Friday, 28 February 2014

A New Look

It's only a couple of weeks before I go off to London to attend the London Super Comic Con, and I've nearly got everything organised.
Today, I went down to Jenesis hairdressers, with a copy of the Captain Marvel graphic novel Down, to show them what I wanted my hair to look like.
To her credit, the woman who cut my hair was totally unfazed by what must be a fairly unusual request, and she's done a bit of layering so I look quite different to my usual self - and actually pretty close to the picture I showed her. So I've been going round looking in mirrors all afternoon, just to get used to the idea of it, and I think it quite suits me. Not that anyone would actually mistake me for Earth's Mightiest Hero, of course.

Thursday, 27 February 2014


Jeremy Clarkson actually has a point when he makes jokes about the roads in Herefordshire on Top Gear - they are badly maintained and full of pot-holes.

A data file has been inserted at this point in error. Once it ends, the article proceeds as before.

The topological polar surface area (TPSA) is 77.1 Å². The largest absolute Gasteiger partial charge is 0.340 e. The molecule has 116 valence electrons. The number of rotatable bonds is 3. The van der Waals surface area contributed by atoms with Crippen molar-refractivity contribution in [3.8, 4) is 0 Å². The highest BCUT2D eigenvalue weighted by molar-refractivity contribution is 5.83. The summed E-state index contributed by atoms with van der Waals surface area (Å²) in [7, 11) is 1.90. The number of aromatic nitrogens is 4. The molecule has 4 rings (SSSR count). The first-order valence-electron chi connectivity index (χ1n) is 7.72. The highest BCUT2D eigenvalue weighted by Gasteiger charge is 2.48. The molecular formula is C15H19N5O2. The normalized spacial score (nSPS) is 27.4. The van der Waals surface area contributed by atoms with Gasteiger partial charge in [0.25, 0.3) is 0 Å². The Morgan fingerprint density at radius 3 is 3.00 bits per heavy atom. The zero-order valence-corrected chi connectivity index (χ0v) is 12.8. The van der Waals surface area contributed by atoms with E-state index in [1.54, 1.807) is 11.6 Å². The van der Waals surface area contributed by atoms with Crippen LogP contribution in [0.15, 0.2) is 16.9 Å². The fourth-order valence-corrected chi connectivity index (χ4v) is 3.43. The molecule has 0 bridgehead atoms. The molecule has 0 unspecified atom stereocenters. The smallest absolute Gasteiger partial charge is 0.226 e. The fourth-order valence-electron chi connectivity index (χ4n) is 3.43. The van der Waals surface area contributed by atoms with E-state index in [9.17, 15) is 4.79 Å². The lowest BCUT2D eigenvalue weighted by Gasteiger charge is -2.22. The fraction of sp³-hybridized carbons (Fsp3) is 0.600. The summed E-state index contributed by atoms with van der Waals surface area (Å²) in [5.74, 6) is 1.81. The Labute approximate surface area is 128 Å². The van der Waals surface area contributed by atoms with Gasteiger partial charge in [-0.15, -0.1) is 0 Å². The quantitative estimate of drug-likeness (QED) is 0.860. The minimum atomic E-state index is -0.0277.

A customer in the shop recently was complaining bitterly about the drive he'd had across the county to get to Hay, and today the pages of the Hereford Times are full of similar complaints. The present contractors who are supposed to be doing the work are Balfour Beatty, but they seem no better than the previous Amey or Jarvis contractors.
There's not really an easy way to get to Hay without crossing Herefordshire - I suppose you could swing north and come down the border from Shropshire - so that means that the decisions of Herefordshire County Council about their roads affect us in Powys - and we can't vote for them.

Wednesday, 26 February 2014

A Project from Hay School

Every so often, I come across a crocodile of children from Hay School wandering around town with their teachers. A few days ago, it was the very little ones, making a map of all the different sorts of shops they could find in Castle Street. I overheard them trying to guess what each shop was selling.